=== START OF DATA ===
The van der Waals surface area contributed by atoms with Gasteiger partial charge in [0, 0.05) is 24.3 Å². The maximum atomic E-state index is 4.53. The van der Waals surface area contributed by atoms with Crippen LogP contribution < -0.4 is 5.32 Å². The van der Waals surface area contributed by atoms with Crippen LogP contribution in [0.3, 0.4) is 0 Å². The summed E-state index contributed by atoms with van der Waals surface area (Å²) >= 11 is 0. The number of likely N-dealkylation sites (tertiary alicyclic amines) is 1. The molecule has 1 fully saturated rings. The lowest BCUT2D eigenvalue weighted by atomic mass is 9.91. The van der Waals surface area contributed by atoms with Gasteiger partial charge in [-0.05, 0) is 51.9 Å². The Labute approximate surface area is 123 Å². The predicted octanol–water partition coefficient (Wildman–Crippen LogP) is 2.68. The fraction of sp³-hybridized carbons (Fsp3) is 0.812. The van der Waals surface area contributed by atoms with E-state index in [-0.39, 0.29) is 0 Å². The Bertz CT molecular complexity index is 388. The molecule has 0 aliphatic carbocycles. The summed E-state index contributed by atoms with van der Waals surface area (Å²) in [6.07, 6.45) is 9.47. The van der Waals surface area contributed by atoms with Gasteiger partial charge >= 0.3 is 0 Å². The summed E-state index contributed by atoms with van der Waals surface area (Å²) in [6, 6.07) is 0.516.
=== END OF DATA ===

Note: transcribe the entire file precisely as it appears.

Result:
The van der Waals surface area contributed by atoms with Gasteiger partial charge in [0, 0.05) is 24.3 Å². The maximum atomic E-state index is 4.53. The van der Waals surface area contributed by atoms with Crippen LogP contribution < -0.4 is 5.32 Å². The van der Waals surface area contributed by atoms with Crippen LogP contribution in [0.3, 0.4) is 0 Å². The summed E-state index contributed by atoms with van der Waals surface area (Å²) >= 11 is 0. The number of likely N-dealkylation sites (tertiary alicyclic amines) is 1. The molecule has 1 fully saturated rings. The lowest BCUT2D eigenvalue weighted by atomic mass is 9.91. The van der Waals surface area contributed by atoms with Gasteiger partial charge in [-0.05, 0) is 51.9 Å². The Labute approximate surface area is 123 Å². The predicted octanol–water partition coefficient (Wildman–Crippen LogP) is 2.68. The fraction of sp³-hybridized carbons (Fsp3) is 0.812. The van der Waals surface area contributed by atoms with E-state index in [-0.39, 0.29) is 0 Å². The Bertz CT molecular complexity index is 388. The molecule has 0 aliphatic carbocycles. The summed E-state index contributed by atoms with van der Waals surface area (Å²) in [6.07, 6.45) is 9.47. The van der Waals surface area contributed by atoms with Gasteiger partial charge >= 0.3 is 0 Å². The summed E-state index contributed by atoms with van der Waals surface area (Å²) in [6, 6.07) is 0.516.